- 5. That the respective colonies are entitled to the common law of England, and more especially to the great and inestimable privilege of being tried by their peers of the vicinage, according to the course of that law.
- 6. That they are entitled to the benefit of such of the English statutes, as existed at the time of their colonization; and which they have, by experience, respectively found to be applicable to their several local and other circumstances.
- 7. That these, his majesty’s colonies, are likewise entitled to all the immunities and privileges granted and confirmed to them by royal charters, or secured by their several codes of provincial laws.
- 8. That they have a right peaceably to assemble, consider of their grievances, and petition the King; and that all prosecutions, prohibitory proclamations, and commitments for the same, are illegal.
- 9. That the keeping a Standing army in these colonies, in times of peace, without the consent of the legislature of that colony in which such army is kept, is against law.
- 10. It is indispensably necessary to good government, and rendered essential by the English constitution, that the constituent branches of the legislature be independent of each other; that, therefore, the exercise of legislative power in several colonies, by a council appointed during pleasure, by the crown, is unconstitutional, dangerous, and destructive to the freedom of American legislation.
All and each of which the aforesaid deputies, in behalf of themselves, and their constituents, do claim, demand, and insist on, as their indubitable rights and lib-erties; which cannot be legally taken from them, altered or abridged by any power whatever, without their own consent, by their representatives in their several provincial legislatures.
In the course of our inquiry, we find many infringements and violations of the foregoing rights, which, from an ardent desire that harmony and mutual intercourse of affection and interest may be restored, we pass over for the present, and proceed to state such acts and measures as have been adopted since the last war, which demonstrate a system formed to enslave America.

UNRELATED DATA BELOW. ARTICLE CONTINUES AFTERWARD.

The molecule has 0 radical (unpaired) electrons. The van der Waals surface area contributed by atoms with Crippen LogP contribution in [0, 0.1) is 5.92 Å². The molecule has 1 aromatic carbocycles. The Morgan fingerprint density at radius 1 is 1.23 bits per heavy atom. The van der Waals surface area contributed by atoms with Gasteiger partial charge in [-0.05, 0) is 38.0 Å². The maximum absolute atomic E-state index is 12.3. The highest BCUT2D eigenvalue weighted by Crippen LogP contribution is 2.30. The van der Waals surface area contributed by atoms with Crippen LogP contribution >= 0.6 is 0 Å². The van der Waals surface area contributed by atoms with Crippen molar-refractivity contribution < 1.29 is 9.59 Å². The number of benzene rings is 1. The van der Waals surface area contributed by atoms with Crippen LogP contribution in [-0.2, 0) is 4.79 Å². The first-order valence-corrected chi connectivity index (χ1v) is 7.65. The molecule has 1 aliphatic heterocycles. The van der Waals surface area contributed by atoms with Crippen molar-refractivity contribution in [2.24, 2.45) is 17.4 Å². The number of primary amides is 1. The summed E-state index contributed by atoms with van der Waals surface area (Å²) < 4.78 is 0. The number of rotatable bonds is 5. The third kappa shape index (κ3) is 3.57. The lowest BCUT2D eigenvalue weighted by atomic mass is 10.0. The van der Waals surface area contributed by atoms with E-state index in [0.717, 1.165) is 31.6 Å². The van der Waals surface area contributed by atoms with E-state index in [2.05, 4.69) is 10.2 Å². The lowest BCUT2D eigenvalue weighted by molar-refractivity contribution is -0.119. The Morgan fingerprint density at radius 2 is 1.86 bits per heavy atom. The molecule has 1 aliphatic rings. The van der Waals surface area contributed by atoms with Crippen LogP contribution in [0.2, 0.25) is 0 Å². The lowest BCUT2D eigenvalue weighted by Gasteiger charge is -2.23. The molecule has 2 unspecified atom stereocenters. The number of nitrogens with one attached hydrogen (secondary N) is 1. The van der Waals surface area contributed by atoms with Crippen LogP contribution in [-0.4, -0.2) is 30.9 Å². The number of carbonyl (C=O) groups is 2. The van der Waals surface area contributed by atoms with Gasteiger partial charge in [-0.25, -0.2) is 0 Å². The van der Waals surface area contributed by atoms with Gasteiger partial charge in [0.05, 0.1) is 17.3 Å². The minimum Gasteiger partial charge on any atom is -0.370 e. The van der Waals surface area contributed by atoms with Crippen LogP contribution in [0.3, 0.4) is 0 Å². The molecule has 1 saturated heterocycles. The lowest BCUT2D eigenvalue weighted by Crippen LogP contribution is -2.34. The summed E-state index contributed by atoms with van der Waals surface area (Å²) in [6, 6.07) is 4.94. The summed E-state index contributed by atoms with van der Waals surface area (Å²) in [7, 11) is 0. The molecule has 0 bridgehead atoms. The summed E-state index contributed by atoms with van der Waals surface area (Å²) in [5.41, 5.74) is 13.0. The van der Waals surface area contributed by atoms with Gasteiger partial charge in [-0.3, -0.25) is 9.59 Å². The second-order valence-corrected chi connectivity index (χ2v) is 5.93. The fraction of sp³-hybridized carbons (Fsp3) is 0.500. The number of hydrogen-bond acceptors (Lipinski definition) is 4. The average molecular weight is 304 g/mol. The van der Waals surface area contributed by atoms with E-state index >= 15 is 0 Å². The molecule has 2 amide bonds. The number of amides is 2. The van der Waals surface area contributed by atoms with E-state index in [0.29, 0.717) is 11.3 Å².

Resolved, That the following acts of Parliament are infringements and violations of the rights of the colonists; and that the repeal of them is essentially necessary, in order to restore harmony between Great Britain and the American colonies, . . . viz.:
The several Acts of 4 Geo. 3, ch. 15 & ch. 34, 5 Geo. 3, ch. 25; 6 Geo. 3, ch. 52; 7 Geo. 3, ch. 41 & 46; 8 Geo. 3, ch. 22; which impose duties for the purpose of raising a revenue in America, extend the powers of the admiralty courts beyond their ancient limits, deprive the American subject of trial by jury, authorize the judges’ certificate to indemnify the prosecutor from damages that he might otherwise be liable to, requiring oppressive security from a claimant of ships and goods seized before he shall be allowed to defend his property; and are subversive of American rights.
Also the 12 Geo. 3, ch. 24, entitled “An act for the better preserving his Majesty’s dockyards, magazines, ships, ammunition, and stores,” which declares a new offense in America, and deprives the American subject of a constitutional trial by jury of the vicinage, by authorizing the trial of any person charged with the committing any offense described in the said act, out of the realm, to be indicted and tried for the same in any shire or county within the realm.
Also the three acts passed in the last session of parliament, for stopping the port and blocking up the harbour of Boston, for altering the charter & government of the Massachusetts-bay, and that which is entitled “An Act for the better administration of Justice,” &c.
Also the act passed the same session for establishing the Roman Catholic Religion in the province of Quebec, abolishing the equitable system of English laws, and erecting a tyranny there, to the great danger, from so great a dissimilarity of Religion, law, and government, of the neighboring British colonies. . . .
Also the act passed the same session for the better providing suitable quarters for officers and soldiers in his Majesty’s service in North America.
Also, that the keeping a standing army in several of these colonies, in time of peace, without the consent of the legislature of that colony in which the army is kept, is against law.
To these grievous acts and measures Americans cannot submit, but in hopes that their fellow subjects in Great-Britain will, on a revision of them, restore us to that state in which both countries found happiness and prosperity, we have for the present only resolved to pursue the following peaceable measures: 1st. To enter into a non-importation, non-consumption, and non-exportation agreement or association. 2. To prepare an address to the people of Great-Britain, and a memorial to the inhabitants of British Amer-ica, & 3. To prepare a loyal address to his Majesty, agreeable to resolutions already entered into.